A Guardia Civil officer admits he said: "I jabbed with my baton as if there was no tomorrow"

The head of the police operation on 1-O in the La Fàbrica sports complex in Sant Martí Sesgueioles justifies that it was a "private conversation" in a moment of "tension release"
A Guardia Civil officer admits he said: "I jabbed with my baton as if there was no tomorrow"
Madrid

A Guardia Civil officer admits he said: "I jabbed with my baton as if there was no tomorrow"

The head of the police operation on 1-O in the La Fàbrica sports complex in Sant Martí Sesgueioles justifies that it was a "private conversation" in a moment of "tension release"
Irene VaquéUpdated
TOPIC:
Catalan independence trial
La Guàrdia Civil en l'actuació l'1-O a Sant Martí Sesgueioles

La Guàrdia Civil en l'actuació l'1-O a Sant Martí Sesgueioles

The sentences had appeared in questioning, and they now have an author. "I jabbed with my baton as if there was no tomorrow" and "I might have broken one of his ribs at the very least" are two expressions the head of the police operation on 1-O at the La Fàbrica sports complex in Sant Martí Sesgueioles, in Anoia, has admitted to having said.

The officer, whose Police ID number is W46978K, has explained that he said the first sentence "in a private conversation" about "10 minutes after the operation" and at a time in which he wanted to "release tension". He admitted this when questioned by attorney Andreu Van den Eynde:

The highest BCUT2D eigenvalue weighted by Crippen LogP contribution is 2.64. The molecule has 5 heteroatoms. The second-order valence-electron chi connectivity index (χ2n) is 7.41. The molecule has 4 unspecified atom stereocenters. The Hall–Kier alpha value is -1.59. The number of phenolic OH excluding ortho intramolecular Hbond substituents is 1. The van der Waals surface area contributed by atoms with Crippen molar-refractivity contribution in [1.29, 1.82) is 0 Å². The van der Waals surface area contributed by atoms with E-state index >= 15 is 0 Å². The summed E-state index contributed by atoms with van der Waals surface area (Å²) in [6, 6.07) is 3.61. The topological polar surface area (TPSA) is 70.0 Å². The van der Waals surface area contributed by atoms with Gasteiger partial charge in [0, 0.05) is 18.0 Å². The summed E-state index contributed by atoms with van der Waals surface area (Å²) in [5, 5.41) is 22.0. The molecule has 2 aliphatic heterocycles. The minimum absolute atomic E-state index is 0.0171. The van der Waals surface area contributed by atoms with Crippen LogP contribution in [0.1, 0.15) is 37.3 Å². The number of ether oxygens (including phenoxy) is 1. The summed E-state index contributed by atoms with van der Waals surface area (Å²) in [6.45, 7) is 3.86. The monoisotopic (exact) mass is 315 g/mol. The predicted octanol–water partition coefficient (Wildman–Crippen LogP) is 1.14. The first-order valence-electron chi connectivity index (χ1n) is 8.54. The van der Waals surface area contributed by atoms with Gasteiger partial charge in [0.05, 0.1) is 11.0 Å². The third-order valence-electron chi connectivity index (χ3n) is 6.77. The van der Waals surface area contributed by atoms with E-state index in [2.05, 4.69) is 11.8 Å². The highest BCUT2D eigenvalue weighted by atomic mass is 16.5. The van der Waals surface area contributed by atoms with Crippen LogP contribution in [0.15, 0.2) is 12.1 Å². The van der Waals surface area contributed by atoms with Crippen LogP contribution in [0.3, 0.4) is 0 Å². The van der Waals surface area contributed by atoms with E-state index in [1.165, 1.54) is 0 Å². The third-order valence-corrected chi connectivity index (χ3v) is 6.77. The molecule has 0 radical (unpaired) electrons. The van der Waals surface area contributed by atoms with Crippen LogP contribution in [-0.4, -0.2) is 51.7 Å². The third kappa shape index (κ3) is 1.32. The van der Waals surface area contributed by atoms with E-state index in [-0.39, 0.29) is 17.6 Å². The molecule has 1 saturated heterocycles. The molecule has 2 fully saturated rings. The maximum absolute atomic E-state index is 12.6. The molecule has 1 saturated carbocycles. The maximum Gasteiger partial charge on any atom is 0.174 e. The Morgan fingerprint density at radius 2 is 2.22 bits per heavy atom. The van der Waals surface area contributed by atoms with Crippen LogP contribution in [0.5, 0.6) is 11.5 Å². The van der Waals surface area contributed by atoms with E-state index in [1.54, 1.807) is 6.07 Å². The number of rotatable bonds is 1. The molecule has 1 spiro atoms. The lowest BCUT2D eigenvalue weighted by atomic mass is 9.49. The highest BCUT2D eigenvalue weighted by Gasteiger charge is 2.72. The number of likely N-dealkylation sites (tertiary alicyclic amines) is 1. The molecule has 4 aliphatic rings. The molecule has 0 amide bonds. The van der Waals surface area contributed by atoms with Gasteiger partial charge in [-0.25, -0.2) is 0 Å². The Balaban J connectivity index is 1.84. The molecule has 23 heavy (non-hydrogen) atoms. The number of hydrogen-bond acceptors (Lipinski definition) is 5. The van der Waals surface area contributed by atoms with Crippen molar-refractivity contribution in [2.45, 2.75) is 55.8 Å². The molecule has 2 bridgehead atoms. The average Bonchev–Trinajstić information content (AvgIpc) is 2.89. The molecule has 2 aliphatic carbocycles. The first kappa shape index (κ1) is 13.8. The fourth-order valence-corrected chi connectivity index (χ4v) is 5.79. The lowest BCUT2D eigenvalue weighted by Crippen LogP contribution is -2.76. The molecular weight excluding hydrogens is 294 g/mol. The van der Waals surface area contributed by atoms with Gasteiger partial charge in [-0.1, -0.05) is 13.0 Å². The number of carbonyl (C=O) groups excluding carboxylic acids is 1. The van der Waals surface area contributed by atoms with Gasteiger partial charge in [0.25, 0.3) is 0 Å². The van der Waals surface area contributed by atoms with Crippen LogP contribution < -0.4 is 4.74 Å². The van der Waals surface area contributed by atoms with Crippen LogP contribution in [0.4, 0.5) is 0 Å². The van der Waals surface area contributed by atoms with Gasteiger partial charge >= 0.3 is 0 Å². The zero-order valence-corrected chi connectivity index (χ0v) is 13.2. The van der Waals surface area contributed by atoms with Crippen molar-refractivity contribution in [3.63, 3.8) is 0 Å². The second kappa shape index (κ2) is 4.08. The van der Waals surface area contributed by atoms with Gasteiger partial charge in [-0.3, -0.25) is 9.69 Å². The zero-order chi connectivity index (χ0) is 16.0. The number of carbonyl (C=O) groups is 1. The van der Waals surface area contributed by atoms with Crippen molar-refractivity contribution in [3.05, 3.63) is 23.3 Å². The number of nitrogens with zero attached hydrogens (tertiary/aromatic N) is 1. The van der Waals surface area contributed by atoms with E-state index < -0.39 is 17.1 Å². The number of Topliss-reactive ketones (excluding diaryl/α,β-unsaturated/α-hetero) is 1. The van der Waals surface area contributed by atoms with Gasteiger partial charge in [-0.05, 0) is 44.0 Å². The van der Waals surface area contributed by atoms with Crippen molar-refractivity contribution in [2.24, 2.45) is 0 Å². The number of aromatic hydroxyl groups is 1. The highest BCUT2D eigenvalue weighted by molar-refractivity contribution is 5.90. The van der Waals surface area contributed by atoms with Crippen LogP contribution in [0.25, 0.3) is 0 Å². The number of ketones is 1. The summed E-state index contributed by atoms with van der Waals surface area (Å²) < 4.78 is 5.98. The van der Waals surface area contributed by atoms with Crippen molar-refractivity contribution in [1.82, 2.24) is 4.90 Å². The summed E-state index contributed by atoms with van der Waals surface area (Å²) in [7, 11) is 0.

"(Andreu Van den Eynde) I understand you were present when an officer was recorded saying "I jabbed with my baton as if there was no tomorrow."

(Guàrdia Civil W46978K) Yes. This has been drawn from a conversation I held 10 minutes after the operation and when we were in a police vehicle leaving the area, and I was talking to people from my team commenting the intervention. I understand that is a private conversation and I am unaware of its signification (...)

(Manuel Marchena) The learned counsel is asking if that is a sentence you said.

(Agent) I cannot deny it, I do not understand what value it has in these proceedings, but well; I would like to put it in context. That was 10 minutes after the intervention had ended. At the time we were releasing tension, stress. This emerged in the conversations much like anything else could have emerged."


The person in charge of the operation also admitted to having said the sentence about ribs, but he defended himself by saying that he was unaware that there were "any people injured" in the operation. In fact, he deemed the operation to be "hard to criticise": 
 

(Van den Eynde) Did you or anyone else say that you 'might have broken one of his ribs at the very least' about a citizen?

(Guàrdia Civil W46978K) Yes, I take responsibility for having said this... As I could have said anything else, but I also say that, 17 months later, I am unaware of any injuries in this operation. No injuries. The operation would be hard to criticise.  

(Van den Eynde) Do you also recall referring to the citizens in question as "sons of bitches"?

(Guàrdia Civil W46978K) That also appears. I cannot deny it. You must understand that, after what we had undergone, the day we had had, with the heat, one releases tension in any way one can.


Here are the images of the police operation in Sant Martí Sesgueioles: 
 

 


Officers who admit to having used their batons: